A new church honouring 21 Christians beheaded on a beach in Libya by Islamic State three years ago is being officially opened in Egypt on Thursday.
The bodies of 20 Christians slain by Islamic State in Libya more than three years ago have finally been flown home for burial.
Their remains were flown from the Libyan city of Misrata to Cairo, according to Egyptian state television reports seen by Reuters news agency.
Waiting at the airport to receive the coffins on Monday was Pope Tawadros II of Alexandria, the head of the Coptic Church in Egypt.
The body of another victim - a Ghanaian man - was not on board the plane.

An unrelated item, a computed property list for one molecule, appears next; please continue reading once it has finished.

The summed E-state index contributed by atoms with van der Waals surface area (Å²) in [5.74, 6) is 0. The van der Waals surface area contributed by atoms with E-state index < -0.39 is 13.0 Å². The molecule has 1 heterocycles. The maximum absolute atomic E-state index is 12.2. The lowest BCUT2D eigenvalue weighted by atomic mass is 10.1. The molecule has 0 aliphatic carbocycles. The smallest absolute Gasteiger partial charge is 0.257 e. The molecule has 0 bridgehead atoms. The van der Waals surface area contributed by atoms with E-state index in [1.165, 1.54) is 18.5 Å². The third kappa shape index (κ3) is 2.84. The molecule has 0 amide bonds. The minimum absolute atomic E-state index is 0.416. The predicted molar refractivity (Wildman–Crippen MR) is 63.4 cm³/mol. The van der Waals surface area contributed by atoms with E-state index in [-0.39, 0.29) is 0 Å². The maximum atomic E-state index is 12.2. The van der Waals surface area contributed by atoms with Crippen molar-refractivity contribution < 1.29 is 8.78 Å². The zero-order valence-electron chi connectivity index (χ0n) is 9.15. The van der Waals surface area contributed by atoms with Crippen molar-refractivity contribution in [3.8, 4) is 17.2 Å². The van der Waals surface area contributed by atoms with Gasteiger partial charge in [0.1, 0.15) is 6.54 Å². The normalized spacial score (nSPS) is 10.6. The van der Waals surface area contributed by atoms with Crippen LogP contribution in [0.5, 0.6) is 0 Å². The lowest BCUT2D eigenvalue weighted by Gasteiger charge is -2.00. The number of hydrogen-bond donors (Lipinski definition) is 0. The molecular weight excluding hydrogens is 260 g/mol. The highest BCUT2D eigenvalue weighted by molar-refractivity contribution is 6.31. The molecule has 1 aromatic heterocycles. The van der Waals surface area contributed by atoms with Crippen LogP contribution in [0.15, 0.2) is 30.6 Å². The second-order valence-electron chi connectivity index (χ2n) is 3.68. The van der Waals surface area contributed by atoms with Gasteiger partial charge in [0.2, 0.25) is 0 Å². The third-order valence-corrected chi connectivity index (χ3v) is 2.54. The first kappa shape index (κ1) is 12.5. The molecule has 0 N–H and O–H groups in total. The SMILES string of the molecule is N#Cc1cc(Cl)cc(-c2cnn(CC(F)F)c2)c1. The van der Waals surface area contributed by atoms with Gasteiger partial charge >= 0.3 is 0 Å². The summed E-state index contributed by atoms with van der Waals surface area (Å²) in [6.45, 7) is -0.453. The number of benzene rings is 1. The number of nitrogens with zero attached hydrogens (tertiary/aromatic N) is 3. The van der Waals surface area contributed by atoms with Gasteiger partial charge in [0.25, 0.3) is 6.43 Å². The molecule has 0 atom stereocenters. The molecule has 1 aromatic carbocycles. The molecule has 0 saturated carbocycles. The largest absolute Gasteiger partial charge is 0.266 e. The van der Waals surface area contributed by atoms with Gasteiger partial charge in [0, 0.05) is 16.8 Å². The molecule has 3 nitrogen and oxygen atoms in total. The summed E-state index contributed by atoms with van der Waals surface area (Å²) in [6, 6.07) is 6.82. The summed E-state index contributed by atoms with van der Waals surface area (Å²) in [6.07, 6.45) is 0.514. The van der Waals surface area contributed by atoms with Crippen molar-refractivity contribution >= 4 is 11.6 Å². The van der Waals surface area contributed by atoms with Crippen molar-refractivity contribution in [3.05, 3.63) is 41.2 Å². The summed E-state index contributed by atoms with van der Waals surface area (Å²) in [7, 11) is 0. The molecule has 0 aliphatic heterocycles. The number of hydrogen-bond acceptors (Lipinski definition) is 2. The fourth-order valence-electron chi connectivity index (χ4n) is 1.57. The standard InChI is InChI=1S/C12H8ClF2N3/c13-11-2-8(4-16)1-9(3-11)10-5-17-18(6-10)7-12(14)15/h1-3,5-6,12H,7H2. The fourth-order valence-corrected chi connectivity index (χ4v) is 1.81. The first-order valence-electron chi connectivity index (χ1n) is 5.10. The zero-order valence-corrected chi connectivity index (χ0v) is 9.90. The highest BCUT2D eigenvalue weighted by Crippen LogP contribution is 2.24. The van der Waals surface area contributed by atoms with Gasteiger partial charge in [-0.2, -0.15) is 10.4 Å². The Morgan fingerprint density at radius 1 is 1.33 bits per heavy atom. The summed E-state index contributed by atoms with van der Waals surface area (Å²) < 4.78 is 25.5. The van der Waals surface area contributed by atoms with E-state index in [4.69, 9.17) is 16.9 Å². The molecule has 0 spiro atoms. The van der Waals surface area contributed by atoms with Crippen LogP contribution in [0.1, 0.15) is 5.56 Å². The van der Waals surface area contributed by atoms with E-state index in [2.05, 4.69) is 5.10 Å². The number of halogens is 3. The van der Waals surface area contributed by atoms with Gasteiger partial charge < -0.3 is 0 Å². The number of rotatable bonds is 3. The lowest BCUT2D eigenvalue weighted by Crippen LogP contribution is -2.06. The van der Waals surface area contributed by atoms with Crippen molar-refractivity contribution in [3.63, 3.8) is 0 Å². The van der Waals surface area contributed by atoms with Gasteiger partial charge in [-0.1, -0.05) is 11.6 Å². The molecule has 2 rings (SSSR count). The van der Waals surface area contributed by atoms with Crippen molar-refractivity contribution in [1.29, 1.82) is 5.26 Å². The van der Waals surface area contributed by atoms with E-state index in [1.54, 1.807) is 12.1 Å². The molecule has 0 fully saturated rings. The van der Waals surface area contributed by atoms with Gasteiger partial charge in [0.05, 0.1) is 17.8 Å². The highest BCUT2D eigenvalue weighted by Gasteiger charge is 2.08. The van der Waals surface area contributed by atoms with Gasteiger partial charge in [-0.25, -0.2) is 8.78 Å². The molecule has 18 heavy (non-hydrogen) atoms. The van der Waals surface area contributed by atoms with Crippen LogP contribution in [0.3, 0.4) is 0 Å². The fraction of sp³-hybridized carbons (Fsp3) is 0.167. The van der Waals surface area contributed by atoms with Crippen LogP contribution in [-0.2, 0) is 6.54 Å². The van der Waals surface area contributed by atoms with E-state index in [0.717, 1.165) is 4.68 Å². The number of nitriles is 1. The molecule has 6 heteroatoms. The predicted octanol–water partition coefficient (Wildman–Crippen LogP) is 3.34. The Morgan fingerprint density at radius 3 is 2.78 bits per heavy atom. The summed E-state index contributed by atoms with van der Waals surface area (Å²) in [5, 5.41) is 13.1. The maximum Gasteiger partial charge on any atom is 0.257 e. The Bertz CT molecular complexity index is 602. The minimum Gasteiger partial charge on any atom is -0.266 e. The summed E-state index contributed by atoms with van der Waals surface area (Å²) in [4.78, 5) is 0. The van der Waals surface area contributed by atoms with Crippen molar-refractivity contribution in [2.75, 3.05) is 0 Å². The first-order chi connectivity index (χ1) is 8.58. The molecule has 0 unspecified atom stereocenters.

Footage, which shocked the world when it was shared by extremists online, purportedly showed the Coptic believers - working as labourers in Libya - being beheaded on a beach in Sirte in February 2015.
The city became an IS stronghold in Libya before local forces supported by United States air strikes gained control late last year.
It was not until the extremists lost control of the area that remains of the beach beheading victims were discovered - in October last year.
Friends and relatives had hoped to be united with the remains before the opening of a new church in Egypt's Minya province in February built in remembrance of the victims.
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